## Pumpable Strings and Regular Languages

• Start with this fact: All infinite regular languages contain one or more strings that can be pumped

• Questions:
1. What is an infinite regular language
2. Are there different strings in a language that can be pumped?
3. Can all strings in an infinite regular language be pumped?
4. Why is it true?
5. How do we use this fact
6. Is every language containing pumpable strings a regular language?

• We answer each question in turn

## What Is an Infinite Regular Language?

• Language: Set of strings

• Regular Language: Language accepted by a DFA

• Infinite Regular Language: Regular Language with an infinite number of strings

• Examples: 0*, Σ*, 0Σ*0

## More Than One Way to Choose w?

• There are many pumpable strings in an infinite regular language
• In fact, we will see that an infinite regular language has an infinite number of pumpable strings.

• L0 = Σ*
• String w=01 ∈ L0 is pumpable
• Other pumpable strings?
• L1 = 0*1* is an infinite regular language:
• String w=011 is pumpable
• Other pumpable strings?

• L2 = 0Σ*0 ∪ 1Σ*1:
• String w=010110 is pumpable
• Other pumpable strings?

• Example: L3 = 0(101)*0 ∪ 1Σ*1:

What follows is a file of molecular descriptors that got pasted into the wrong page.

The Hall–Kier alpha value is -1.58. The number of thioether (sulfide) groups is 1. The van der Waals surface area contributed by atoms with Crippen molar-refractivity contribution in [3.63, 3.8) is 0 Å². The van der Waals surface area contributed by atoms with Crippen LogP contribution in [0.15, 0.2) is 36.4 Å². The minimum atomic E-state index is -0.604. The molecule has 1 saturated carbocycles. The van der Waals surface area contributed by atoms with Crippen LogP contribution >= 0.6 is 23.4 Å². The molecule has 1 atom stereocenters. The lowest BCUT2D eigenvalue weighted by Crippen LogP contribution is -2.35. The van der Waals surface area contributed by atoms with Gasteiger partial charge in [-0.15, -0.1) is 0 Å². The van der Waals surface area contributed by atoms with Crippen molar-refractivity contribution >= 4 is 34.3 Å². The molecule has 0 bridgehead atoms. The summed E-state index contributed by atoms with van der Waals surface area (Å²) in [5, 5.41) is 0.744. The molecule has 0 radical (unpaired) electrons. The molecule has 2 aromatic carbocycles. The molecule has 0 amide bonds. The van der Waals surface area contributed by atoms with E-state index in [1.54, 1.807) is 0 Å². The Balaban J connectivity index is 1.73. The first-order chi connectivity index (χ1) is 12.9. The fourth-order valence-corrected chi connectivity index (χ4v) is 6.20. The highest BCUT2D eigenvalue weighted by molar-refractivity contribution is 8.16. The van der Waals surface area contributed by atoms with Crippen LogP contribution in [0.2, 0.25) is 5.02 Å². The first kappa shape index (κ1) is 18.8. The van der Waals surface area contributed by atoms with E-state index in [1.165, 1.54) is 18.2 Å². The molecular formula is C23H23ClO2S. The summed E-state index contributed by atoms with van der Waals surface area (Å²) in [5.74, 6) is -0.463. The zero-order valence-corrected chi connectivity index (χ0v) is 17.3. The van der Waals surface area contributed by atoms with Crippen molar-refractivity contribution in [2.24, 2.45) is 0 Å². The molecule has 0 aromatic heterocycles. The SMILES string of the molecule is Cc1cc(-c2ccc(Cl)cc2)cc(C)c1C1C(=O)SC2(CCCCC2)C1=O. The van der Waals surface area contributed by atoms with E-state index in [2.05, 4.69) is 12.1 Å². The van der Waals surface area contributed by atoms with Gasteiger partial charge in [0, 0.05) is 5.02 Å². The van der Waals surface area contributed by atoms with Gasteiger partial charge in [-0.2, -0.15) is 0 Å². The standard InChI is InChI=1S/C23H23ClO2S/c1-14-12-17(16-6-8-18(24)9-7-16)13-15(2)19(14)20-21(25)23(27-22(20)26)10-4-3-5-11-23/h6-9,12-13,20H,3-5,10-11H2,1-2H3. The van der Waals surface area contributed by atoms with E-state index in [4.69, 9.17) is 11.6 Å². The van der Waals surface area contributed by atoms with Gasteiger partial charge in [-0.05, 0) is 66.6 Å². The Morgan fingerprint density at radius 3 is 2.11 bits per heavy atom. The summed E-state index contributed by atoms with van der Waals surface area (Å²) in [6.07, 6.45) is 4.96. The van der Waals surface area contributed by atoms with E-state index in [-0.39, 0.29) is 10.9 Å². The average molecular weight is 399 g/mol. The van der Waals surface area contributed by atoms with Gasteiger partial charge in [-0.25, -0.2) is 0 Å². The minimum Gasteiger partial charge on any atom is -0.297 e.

• String w=01010 ∈ L3 is pumpable
• Other pumpable strings?

## One Pumpable String ⇒ Infinite Number of Pumpable Strings

• w=xyz pumpable ⇒ xyiz is pumpable for i > 0

• Examples: L1, L3

## Non-Pumpable Strings

• Q: Do infinite regular language have strings that are NOT PUMPABLE?

• A: Let's see ...

• Examples:
• L0 = Σ*
• L1 = 0*1*
• L2 = 0Σ*0 ∪ 1Σ*1:
• L3 = 0(101)*0 ∪ 1Σ*1:

• General Principles:
• Above a certain length, all strings are pumpable
• Below a certain length, some strings may be not pumpable
• Is ε pumpable?

• What length determines pumpability?

## Pumping Length

• Every Regular Language has a pumping length
• We call the pumping length p

• |w| ≥ pw is pumpable

• For language L = L(M), and M=(Q,Σ,...), and if p ≥ |Q| then p is a pumping length of L

• This relationship is tied to why the PL is true

## Why the PL Holds

• Let language L = L(M)

• Let machine M have p states
• Let w ∈ L and w=w1w2w3...wn with np

• Then there is a computation q0q1q2q3...qn that accepts w

• The length of the computation is greater than the number of states

• Some state in the computation must be repeated
• because of the Pigeonhole Principle

• The repeated computation forms a loop
• Loop can be repeated i times
• Loop can be repeated 0 times

## Pumpable Strings and Regular Languages

• Fact: Every infinite regular language has pumpable strings

• Is this a Fact: Every language with pumpable strings is Regular?
• No. We'll see why later.

## The Pumping Lemma

• If language L is Regular then ∃ p > 0 such that w ∈ L and |w| ≥ p then w can be divided into xyz such that
1. xyiz ∈ L, i ≥ 0
2. |y| > 0 (ie y ≠ ε)
3. |xy| ≤ p

## Using the Pumping Lemma

• To prove that L is not regular

• Assume L is regular

• Then L has a pumping length p

• Find a string w for which
• |w| ≥ p and
• w cannot be pumped

• String w contradicts the PL

• Conclude that our assumption was false and thus L is NOT regular

## Examples Using the Pumping Lemma

• See other notes